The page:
Next, measure the distance between the left edge of the bottom guard on your circular saw and the blade. Mine is 1 1/4”. Yours should be something similar. The measurement might be marked on the guard, but I recommended measuring yourself to get a more accurate distance.
Then, mark a dash on the edge of your board parallel to the line you already drew at the distance of the guard from the blade. Hold your circular saw up to the edge to confirm the blade and edge of the guard line up to the lines. If the measurement is correct, go ahead and mark another dash the same distance on the other end of your board.
Last, take your straight edge (a straight board or level) and clamp it to your board so that it lines up with the dashes. This board is your cutting guide.
When you’re ready to cut, hold your circular saw so that the edge of the guard is against your cutting guide as you’re cutting. Make sure that the board you’re cutting is well supported so that it doesn’t fall or fold in on itself while you are using the circular saw. If you can, clamp the board to your sawhorses to prevent it from moving while you cut.
3. Cut Straight Lines with a Kreg Rip-Cut
I also own a Kreg Rip-Cut Circular Saw Guide that makes it super easy to cut straight lines with a circular saw without having to make a DIY guide. This has been the way for me to get the most precise cuts with my circular saw.
This tool is great if you’re going to making several cuts because you don’t have to measure out and mark your wood each time. Instead, you just set the guide to the measurement you need and line it up with the straight edge of your board. It’s much easier!
The Rip-Cut can cut up to 24” wide and is a great way to use your circular saw as a substitute for a table saw when you’re just starting to build up the tools in your workshop.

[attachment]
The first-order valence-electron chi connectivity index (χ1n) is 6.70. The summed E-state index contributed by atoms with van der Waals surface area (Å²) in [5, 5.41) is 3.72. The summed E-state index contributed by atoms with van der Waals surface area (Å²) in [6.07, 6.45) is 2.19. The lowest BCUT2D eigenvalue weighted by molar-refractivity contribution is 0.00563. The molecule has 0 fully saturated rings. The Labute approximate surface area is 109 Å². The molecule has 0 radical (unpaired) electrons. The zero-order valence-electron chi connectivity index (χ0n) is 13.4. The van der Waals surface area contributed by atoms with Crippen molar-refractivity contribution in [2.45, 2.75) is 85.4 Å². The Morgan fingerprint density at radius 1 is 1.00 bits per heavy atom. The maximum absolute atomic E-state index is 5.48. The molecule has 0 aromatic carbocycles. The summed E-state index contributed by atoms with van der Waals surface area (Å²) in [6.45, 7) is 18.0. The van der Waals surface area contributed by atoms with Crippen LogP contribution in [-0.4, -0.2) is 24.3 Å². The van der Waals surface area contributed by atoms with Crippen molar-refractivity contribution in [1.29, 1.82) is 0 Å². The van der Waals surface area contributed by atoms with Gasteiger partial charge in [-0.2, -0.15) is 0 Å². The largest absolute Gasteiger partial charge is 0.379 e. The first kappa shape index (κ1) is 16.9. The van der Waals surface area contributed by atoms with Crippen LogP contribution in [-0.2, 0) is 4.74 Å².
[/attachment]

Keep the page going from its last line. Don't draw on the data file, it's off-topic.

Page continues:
If you need to make a straight line, a table saw could be a better option. Check out my circle saw vs table saw comparison for more info!
4. Use a Speed Square
If you’re looking for an easy way to cut straight with a circular saw, using a speed square is a wonderful idea.
With this method, you’ll just need to use the square as a guide for your cut. You can mark the line ahead of time, or you can just maneuver the saw with the edge of the square to create a perfectly straight cut.
The chances are you already have a square laying around, making it a great option for anyone. You can also check out some of my favorite squares for woodworking.
Final Thoughts on Cutting a Straight Line with a Circular Saw
Circular saws can certainly be tricky, especially when making straight cuts – so hopefully you’ll be more confident than ever on your next cut.
There are four easy ways to make straight cuts with circle saws: making a cut without a guide, making a DIY guide, and using a Kreg Rip-Cut, or using a speed square.
I hope these quick circular saw tips are helpful to you! If you have any questions, leave them in the comments below!
And, if you like articles with tool tips like this one, let me know! I’d love to create more content that will help you get started with woodworking.